Bill & Ted Face the Music (August 21)
Speaking of John Wick, Keanu Reeves is returning to another of his beloved franchises this year, one that hasn’t graced theaters since 1991. He’s back as Theodore Logan, along with Bill S. Preston Esq. (Alex Winter) and William Sadler, who will be returning as the Grim Reaper, for another time-traveling adventure involving hard rock and easy living. The director is Galaxy Quest’s Dean Parisot; mostly it’s just nice to see Reeves so appreciated by the industry once again.
The Many Saints of Newark (September 25)
Don’t let the wordy title fool you. This film might as well be called The Sopranos: Origins, given that it’s a prequel to the legendary HBO series and written by the show’s creator, David Chase. Set in the 1960s and ’70s, it follows Dickie Moltisanti (Alessandro Nivola), father to Christopher, and Johnny Boy Soprano (Jon Bernthal), father to Tony, as they rise in the New Jersey mob that their sons will one day run. If you never saw the show, you have nine months to binge it and get current.
Last Night in Soho (September 25)
Edgar Wright is getting close to entering the Nolan zone—becoming a director with a storied career who avoids franchises and still manages to rock the box office. Wright’s last effort, the slick Baby Driver, was a smash in 2017, and he’s sticking to genre mash-ups with the upcoming horror drama Last Night in Soho, a thriller set in the fashion world of swinging ’60s London. Little is known apart from its setting, but the film stars Anya Taylor-Joy, Thomasin McKenzie, Matt Smith, and the legendary Diana Rigg.
The Trial of the Chicago 7 (September 25)
Aaron Sorkin’s newest film dramatizes the arrest of the “Chicago Seven,” who were charged with conspiracy and incitement to riot after protesting the Vietnam War at the 1968 Democratic convention. Sorkin will surely mine that historical event for some present-day parallels, and he’s assembled an exciting cast that includes Eddie Redmayne, Joseph Gordon-Levitt, Yahya Abdul-Mateen II, Mark Rylance, Jeremy Strong, Michael Keaton, and Sacha Baron Cohen.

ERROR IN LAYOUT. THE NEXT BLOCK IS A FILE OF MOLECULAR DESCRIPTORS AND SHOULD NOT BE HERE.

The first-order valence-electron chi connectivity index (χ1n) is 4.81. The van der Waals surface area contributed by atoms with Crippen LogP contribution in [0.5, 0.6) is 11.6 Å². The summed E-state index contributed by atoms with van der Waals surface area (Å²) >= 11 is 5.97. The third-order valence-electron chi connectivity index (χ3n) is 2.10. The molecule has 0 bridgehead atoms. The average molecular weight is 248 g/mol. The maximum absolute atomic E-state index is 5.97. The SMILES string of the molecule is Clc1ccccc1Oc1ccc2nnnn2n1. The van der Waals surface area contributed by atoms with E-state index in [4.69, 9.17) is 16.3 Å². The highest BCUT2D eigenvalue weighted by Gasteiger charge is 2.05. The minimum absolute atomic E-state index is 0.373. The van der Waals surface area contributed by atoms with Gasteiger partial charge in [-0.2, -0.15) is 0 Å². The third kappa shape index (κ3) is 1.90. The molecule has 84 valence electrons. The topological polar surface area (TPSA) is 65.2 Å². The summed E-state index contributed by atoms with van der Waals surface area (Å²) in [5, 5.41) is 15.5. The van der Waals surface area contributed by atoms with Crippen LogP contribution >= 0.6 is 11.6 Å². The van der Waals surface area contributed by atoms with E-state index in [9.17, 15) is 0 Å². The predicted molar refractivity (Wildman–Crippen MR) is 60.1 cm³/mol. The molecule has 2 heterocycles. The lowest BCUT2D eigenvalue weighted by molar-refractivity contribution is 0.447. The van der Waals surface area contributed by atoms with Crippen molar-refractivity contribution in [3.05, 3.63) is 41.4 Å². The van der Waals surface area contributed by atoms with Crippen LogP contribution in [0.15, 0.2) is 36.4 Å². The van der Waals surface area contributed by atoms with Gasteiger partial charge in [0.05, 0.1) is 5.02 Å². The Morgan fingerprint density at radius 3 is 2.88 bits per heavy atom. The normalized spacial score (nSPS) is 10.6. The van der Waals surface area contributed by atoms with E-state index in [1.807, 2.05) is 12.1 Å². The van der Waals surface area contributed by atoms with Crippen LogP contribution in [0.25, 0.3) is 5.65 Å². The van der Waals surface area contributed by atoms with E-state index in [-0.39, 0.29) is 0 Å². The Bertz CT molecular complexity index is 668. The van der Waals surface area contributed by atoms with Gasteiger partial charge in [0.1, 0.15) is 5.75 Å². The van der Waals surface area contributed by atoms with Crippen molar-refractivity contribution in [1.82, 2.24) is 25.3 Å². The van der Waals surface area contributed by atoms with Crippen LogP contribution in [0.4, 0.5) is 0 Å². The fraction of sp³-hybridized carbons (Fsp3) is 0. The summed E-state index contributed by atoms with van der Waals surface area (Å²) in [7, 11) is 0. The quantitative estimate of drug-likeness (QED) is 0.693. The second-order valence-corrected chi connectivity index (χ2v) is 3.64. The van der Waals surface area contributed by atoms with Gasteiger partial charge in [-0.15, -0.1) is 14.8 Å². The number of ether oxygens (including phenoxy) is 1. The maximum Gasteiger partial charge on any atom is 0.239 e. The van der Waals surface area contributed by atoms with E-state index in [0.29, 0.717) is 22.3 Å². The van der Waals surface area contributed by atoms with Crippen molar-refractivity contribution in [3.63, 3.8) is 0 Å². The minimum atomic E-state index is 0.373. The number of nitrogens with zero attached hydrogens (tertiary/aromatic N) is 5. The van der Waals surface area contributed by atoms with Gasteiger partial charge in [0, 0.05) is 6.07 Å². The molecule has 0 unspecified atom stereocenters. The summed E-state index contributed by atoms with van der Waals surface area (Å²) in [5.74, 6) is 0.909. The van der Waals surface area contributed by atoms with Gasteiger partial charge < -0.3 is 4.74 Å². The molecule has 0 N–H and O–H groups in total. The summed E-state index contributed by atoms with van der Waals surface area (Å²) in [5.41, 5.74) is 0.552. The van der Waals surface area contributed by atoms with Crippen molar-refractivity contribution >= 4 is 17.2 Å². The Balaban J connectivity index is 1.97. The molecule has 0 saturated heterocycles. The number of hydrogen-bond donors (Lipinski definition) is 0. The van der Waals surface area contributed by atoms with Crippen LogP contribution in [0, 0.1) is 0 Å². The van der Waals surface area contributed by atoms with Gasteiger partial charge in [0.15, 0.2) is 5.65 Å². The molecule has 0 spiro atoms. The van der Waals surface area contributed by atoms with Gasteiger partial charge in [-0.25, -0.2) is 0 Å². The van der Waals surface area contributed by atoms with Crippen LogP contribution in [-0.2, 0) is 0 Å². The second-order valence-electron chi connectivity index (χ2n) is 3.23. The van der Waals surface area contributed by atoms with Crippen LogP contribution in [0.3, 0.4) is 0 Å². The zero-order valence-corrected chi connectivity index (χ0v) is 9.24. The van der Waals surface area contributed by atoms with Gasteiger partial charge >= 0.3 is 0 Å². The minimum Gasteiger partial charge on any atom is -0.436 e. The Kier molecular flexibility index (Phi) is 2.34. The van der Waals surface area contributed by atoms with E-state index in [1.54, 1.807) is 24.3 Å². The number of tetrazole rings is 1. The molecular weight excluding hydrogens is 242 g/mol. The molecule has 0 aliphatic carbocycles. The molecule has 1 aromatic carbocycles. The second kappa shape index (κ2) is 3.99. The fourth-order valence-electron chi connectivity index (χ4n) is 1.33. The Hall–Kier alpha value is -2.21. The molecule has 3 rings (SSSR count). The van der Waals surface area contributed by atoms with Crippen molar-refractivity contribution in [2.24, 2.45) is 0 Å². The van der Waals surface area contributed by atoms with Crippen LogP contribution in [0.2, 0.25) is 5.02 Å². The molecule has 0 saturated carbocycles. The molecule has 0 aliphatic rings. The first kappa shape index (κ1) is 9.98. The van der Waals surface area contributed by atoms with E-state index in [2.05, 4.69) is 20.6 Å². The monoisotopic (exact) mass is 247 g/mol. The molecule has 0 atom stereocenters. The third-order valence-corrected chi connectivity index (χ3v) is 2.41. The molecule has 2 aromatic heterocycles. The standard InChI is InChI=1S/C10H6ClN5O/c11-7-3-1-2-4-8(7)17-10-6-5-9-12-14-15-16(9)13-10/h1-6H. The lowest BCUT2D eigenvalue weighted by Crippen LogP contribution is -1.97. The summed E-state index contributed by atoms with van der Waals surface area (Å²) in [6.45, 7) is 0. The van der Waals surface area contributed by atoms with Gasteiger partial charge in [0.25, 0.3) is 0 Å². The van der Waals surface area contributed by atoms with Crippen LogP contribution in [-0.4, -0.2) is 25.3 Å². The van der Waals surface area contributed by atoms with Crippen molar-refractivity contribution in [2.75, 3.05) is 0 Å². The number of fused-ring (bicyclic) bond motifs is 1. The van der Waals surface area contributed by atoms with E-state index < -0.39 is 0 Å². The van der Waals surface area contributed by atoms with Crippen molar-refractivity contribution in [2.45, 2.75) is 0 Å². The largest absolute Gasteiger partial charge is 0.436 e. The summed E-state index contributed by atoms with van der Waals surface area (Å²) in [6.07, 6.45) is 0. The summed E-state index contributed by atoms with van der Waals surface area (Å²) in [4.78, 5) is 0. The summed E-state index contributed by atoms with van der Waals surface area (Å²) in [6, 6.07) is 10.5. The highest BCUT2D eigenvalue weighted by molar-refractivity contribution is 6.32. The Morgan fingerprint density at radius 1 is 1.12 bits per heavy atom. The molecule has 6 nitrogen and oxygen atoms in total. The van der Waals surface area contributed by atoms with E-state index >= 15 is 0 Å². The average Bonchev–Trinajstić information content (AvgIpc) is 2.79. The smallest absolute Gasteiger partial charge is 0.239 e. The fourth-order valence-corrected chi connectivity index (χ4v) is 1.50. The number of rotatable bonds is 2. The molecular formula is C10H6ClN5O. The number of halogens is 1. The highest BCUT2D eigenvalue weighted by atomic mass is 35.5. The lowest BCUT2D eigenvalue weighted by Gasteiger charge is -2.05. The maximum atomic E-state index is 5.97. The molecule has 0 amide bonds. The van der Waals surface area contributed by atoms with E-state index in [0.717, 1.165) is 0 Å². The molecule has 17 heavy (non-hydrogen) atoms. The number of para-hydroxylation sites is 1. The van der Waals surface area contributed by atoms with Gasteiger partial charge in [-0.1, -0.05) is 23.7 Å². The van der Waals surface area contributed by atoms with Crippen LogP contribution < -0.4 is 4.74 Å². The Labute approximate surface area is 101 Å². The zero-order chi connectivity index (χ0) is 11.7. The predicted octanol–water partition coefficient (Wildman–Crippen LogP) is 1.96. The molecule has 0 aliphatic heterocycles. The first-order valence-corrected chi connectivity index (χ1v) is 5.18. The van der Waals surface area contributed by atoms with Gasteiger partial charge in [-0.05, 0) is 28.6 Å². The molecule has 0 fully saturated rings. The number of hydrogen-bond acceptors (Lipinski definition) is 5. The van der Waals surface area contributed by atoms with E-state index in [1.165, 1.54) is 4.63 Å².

Respect (October 9)
No Oscar race is complete without a few big biopics, and one of the biggest is Respect, Liesl Tommy’s dramatization of the life of Aretha Franklin (Jennifer Hudson). Hudson is sure to belt out a bunch of the legendary singer’s famous numbers, but will the film feel like a greatest-hits concert or will it dig into something deeper? Either way, this is a surefire awards contender, featuring Forest Whitaker, Tituss Burgess, and Mary J. Blige as Dinah Washington.
The Witches (October 9)
Every child scarred by Nicolas Roeg’s incredible adaptation of Roald Dahl’s novel The Witches still shudders in fear at the very mention of its title. The scariest part of Robert Zemeckis’s updated version will most likely come from whatever CGI effects he uses (the glassy-eyed horrors of The Polar Express and Welcome to Marwen await). Anne Hathaway will play the villainous Grand High Witch in this spooky children’s saga, starring alongside Chris Rock, Stanley Tucci, and Octavia Spencer.
Stillwater (November 6)
Tom McCarthy hasn’t directed a film since winning Best Picture for his superbly methodical 2015 film Spotlight, concentrating instead on writing and working in television. His new movie, Stillwater, stars Matt Damon as an oil-rig roughneck working to exonerate his estranged daughter (Abigail Breslin) of a murder she didn’t commit. Damon still lacks an acting Oscar despite a storied career, but this will be the first of two bites at the awards-season apple for him in 2020.
King Richard (November 25)
Will Smith has largely focused on blockbuster fare such as Suicide Squad and Aladdin in recent years, but this project should pose a serious acting challenge. A biopic about the life of Richard Williams, the hard-charging tennis coach and father of Serena and Venus Williams, King Richard is from a first-time screenwriter (Zach Baylin) and a promising young director (Reinaldo Marcus Green, whose debut was 2018’s Monsters and Men). A more grounded project like this could be an exciting development for Smith, who hasn’t taken on a weighty Oscar-season movie in years.